The ubiquity of cell phones in today’s society has forced courts to change or dismiss established, but inapplicable analytical frameworks. Two such frameworks in the school setting are regulations of student speech and of student searches. This Article traces the constitutional jurisprudence of both First Amendment off-campus speech protection and Fourth Amendment search standards as applied to the school setting. It then analyzes how the Supreme Court’s ruling in Riley v. California complicates both areas. Finally, it proposes a pragmatic solution: by recognizing a categorical First Amendment exception for “substantial threats” against the school community, courts could accommodate students’ constitutional rights while upholding school administrators’ ability to maintain a safe environment.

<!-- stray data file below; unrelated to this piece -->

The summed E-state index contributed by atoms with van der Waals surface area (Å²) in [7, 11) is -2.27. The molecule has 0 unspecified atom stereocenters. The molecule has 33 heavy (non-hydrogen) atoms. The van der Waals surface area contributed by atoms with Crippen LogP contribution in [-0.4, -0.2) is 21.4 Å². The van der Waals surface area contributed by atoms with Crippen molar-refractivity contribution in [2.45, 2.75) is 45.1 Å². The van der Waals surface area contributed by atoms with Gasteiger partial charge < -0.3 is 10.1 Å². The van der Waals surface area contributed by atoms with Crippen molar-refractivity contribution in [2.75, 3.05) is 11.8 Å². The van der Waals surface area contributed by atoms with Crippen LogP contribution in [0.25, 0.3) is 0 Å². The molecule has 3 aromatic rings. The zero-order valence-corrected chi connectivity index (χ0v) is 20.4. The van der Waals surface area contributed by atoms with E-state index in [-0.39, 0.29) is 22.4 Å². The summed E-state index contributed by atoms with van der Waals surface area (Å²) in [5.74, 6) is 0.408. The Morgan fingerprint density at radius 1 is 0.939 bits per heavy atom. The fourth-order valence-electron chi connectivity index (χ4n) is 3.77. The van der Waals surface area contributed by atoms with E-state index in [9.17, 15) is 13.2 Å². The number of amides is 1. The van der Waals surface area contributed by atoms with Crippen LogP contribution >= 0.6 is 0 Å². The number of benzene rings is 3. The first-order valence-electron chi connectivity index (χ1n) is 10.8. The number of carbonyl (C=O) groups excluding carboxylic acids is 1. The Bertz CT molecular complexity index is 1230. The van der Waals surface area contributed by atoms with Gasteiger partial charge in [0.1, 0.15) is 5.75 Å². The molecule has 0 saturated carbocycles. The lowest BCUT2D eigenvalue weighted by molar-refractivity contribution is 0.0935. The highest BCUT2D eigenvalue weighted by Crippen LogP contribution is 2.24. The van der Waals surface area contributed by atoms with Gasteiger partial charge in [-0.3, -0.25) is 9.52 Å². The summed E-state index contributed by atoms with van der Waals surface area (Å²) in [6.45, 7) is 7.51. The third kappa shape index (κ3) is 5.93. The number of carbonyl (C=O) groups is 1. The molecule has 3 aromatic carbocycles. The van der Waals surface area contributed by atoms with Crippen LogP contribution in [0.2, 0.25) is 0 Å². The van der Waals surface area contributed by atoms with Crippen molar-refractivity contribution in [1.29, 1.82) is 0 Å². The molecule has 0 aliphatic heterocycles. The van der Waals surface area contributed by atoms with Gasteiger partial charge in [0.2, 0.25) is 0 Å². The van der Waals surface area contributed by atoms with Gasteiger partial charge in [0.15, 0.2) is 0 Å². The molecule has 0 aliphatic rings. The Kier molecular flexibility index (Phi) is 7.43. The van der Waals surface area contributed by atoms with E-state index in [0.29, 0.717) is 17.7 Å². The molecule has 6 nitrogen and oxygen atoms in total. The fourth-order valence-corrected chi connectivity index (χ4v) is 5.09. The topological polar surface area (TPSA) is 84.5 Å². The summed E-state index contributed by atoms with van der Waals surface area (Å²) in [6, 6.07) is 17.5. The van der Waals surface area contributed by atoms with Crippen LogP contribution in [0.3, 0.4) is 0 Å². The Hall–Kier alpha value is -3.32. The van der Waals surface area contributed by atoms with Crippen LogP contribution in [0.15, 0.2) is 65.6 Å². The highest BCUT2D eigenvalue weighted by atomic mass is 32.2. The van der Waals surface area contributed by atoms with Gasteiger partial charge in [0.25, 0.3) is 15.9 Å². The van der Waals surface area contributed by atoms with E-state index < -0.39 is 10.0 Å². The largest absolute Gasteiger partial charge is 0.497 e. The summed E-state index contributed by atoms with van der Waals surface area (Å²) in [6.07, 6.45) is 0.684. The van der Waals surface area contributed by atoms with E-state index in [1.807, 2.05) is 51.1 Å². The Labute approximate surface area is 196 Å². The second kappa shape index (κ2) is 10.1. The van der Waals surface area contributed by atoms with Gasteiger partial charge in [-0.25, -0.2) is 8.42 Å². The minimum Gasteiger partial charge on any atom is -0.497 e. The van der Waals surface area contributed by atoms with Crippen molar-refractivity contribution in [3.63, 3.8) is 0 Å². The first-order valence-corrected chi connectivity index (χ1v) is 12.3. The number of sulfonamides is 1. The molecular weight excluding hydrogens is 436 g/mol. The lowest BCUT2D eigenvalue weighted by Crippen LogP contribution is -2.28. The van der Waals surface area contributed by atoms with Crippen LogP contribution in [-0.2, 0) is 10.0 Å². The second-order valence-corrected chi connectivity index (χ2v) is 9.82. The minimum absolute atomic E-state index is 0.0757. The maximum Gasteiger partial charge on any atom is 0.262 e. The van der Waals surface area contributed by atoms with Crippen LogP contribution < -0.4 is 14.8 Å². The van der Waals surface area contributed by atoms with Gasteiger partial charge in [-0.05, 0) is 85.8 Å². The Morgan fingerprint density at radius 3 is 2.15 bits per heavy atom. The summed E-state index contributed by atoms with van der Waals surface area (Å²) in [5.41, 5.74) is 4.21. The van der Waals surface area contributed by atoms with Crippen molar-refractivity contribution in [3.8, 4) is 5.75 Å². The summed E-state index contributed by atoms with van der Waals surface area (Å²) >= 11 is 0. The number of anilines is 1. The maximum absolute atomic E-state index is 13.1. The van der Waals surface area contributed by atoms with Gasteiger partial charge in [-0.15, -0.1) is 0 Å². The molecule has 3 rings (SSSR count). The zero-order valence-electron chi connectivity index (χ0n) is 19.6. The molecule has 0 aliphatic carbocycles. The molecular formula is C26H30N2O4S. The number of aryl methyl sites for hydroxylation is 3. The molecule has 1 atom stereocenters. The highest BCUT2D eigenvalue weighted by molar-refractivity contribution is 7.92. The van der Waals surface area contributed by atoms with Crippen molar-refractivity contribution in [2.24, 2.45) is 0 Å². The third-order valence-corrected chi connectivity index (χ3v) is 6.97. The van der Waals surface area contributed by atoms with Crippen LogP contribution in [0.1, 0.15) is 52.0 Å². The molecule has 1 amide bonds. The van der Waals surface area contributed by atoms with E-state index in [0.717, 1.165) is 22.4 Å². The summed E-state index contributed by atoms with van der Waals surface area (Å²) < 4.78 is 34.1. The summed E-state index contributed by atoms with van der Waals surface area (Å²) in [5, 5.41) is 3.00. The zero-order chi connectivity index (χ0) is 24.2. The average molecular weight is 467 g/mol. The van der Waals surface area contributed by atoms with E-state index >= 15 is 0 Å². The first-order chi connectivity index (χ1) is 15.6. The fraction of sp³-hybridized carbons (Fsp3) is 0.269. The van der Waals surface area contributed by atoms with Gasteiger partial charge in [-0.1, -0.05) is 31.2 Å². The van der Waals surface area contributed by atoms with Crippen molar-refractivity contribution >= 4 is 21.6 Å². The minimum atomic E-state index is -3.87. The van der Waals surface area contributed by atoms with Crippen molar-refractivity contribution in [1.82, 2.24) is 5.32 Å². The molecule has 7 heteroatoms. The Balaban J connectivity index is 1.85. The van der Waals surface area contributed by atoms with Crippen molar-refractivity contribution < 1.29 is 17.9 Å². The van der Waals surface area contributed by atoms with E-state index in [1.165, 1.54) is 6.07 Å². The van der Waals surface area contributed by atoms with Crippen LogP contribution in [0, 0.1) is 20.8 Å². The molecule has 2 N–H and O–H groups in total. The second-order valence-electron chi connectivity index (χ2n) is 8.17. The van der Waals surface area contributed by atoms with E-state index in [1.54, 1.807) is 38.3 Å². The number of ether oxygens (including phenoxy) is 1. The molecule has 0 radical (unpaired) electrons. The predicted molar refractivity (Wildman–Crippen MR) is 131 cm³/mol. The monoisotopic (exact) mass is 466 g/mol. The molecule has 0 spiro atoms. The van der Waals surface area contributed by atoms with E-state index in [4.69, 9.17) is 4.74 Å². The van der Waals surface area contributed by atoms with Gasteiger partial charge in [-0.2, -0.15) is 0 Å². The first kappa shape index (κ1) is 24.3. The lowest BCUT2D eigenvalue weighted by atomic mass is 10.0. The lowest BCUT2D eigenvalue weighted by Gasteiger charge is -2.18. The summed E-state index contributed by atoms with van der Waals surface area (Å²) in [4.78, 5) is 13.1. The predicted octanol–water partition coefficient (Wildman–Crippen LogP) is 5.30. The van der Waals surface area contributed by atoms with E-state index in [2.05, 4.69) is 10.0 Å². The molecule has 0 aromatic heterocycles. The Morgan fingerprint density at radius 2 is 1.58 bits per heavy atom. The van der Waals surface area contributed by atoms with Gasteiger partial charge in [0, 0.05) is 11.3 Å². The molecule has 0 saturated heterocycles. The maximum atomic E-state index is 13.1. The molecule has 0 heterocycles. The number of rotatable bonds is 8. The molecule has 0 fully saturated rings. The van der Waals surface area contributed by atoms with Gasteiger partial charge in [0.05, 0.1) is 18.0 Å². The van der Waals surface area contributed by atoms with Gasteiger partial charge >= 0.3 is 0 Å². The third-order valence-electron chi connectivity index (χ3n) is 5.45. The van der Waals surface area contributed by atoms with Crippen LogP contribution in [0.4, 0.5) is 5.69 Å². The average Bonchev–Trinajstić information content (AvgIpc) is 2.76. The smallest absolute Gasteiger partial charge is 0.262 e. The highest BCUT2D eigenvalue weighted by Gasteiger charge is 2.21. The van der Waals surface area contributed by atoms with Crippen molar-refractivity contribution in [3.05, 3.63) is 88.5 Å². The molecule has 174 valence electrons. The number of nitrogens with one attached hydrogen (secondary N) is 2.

Nicholas J. McGuire, Dialing It Back: Why Courts Should Rethink Students’ Privacy and Speech Rights as Cell Phone Communications Erode the ‘Schoolhouse Gate’, 17 Duke Law & Technology Review 1-25 (2018)